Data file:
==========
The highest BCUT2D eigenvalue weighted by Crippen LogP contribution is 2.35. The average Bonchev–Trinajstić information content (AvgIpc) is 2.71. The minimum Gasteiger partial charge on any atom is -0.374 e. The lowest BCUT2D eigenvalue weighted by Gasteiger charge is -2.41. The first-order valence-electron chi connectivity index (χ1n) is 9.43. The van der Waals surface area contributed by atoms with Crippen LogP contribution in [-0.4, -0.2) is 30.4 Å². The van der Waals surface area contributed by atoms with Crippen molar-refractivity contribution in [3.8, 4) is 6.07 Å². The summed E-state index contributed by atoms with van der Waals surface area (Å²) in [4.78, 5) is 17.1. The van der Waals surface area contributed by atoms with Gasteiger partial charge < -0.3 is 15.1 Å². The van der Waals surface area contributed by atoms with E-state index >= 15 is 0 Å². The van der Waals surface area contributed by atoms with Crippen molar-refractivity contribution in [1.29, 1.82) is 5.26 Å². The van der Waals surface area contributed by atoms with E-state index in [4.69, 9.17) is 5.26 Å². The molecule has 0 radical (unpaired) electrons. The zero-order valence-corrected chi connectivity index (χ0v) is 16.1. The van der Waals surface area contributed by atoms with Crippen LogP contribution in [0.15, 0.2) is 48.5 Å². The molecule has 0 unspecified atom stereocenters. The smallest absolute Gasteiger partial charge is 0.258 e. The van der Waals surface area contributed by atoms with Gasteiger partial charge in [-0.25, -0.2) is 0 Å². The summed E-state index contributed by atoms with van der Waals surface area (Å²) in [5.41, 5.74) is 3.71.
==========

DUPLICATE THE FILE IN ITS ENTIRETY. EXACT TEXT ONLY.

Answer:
The highest BCUT2D eigenvalue weighted by Crippen LogP contribution is 2.35. The average Bonchev–Trinajstić information content (AvgIpc) is 2.71. The minimum Gasteiger partial charge on any atom is -0.374 e. The lowest BCUT2D eigenvalue weighted by Gasteiger charge is -2.41. The first-order valence-electron chi connectivity index (χ1n) is 9.43. The van der Waals surface area contributed by atoms with Crippen LogP contribution in [-0.4, -0.2) is 30.4 Å². The van der Waals surface area contributed by atoms with Crippen molar-refractivity contribution in [3.8, 4) is 6.07 Å². The summed E-state index contributed by atoms with van der Waals surface area (Å²) in [4.78, 5) is 17.1. The van der Waals surface area contributed by atoms with Gasteiger partial charge < -0.3 is 15.1 Å². The van der Waals surface area contributed by atoms with E-state index >= 15 is 0 Å². The van der Waals surface area contributed by atoms with Crippen molar-refractivity contribution in [1.29, 1.82) is 5.26 Å². The van der Waals surface area contributed by atoms with E-state index in [4.69, 9.17) is 5.26 Å². The molecule has 0 radical (unpaired) electrons. The zero-order valence-corrected chi connectivity index (χ0v) is 16.1. The van der Waals surface area contributed by atoms with Crippen LogP contribution in [0.15, 0.2) is 48.5 Å². The molecule has 0 unspecified atom stereocenters. The smallest absolute Gasteiger partial charge is 0.258 e. The van der Waals surface area contributed by atoms with Gasteiger partial charge in [-0.25, -0.2) is 0 Å². The summed E-state index contributed by atoms with van der Waals surface area (Å²) in [5.41, 5.74) is 3.71.